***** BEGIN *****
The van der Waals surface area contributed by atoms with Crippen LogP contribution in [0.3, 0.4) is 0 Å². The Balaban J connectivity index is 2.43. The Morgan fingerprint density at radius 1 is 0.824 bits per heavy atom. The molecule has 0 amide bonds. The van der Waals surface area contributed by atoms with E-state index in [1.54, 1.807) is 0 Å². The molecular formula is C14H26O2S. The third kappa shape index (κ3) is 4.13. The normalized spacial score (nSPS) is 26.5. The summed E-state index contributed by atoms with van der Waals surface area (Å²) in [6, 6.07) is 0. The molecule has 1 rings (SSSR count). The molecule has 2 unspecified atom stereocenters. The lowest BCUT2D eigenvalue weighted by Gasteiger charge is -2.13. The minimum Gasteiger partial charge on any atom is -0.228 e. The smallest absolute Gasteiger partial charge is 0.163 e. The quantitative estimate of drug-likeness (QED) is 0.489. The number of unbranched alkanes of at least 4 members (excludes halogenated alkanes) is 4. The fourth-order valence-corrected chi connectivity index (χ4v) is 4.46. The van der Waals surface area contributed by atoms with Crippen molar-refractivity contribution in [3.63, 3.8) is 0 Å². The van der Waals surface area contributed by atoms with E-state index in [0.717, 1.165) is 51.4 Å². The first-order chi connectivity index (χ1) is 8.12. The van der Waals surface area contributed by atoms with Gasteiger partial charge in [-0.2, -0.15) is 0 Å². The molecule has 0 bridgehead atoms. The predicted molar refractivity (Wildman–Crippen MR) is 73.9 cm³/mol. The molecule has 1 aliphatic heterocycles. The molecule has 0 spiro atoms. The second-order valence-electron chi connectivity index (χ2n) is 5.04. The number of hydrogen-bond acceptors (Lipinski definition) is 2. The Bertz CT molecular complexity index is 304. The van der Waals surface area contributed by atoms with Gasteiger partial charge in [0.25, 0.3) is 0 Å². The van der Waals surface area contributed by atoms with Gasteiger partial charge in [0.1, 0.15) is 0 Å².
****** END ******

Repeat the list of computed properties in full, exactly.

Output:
The van der Waals surface area contributed by atoms with Crippen LogP contribution in [0.3, 0.4) is 0 Å². The Balaban J connectivity index is 2.43. The Morgan fingerprint density at radius 1 is 0.824 bits per heavy atom. The molecule has 0 amide bonds. The van der Waals surface area contributed by atoms with E-state index in [1.54, 1.807) is 0 Å². The molecular formula is C14H26O2S. The third kappa shape index (κ3) is 4.13. The normalized spacial score (nSPS) is 26.5. The summed E-state index contributed by atoms with van der Waals surface area (Å²) in [6, 6.07) is 0. The molecule has 1 rings (SSSR count). The molecule has 2 unspecified atom stereocenters. The lowest BCUT2D eigenvalue weighted by Gasteiger charge is -2.13. The minimum Gasteiger partial charge on any atom is -0.228 e. The smallest absolute Gasteiger partial charge is 0.163 e. The quantitative estimate of drug-likeness (QED) is 0.489. The number of unbranched alkanes of at least 4 members (excludes halogenated alkanes) is 4. The fourth-order valence-corrected chi connectivity index (χ4v) is 4.46. The van der Waals surface area contributed by atoms with Crippen molar-refractivity contribution in [3.63, 3.8) is 0 Å². The van der Waals surface area contributed by atoms with E-state index in [0.717, 1.165) is 51.4 Å². The first-order chi connectivity index (χ1) is 8.12. The van der Waals surface area contributed by atoms with Gasteiger partial charge in [-0.2, -0.15) is 0 Å². The molecule has 0 bridgehead atoms. The predicted molar refractivity (Wildman–Crippen MR) is 73.9 cm³/mol. The molecule has 1 aliphatic heterocycles. The molecule has 0 spiro atoms. The second-order valence-electron chi connectivity index (χ2n) is 5.04. The number of hydrogen-bond acceptors (Lipinski definition) is 2. The Bertz CT molecular complexity index is 304. The van der Waals surface area contributed by atoms with Gasteiger partial charge in [0.25, 0.3) is 0 Å². The van der Waals surface area contributed by atoms with Gasteiger partial charge in [0.1, 0.15) is 0 Å².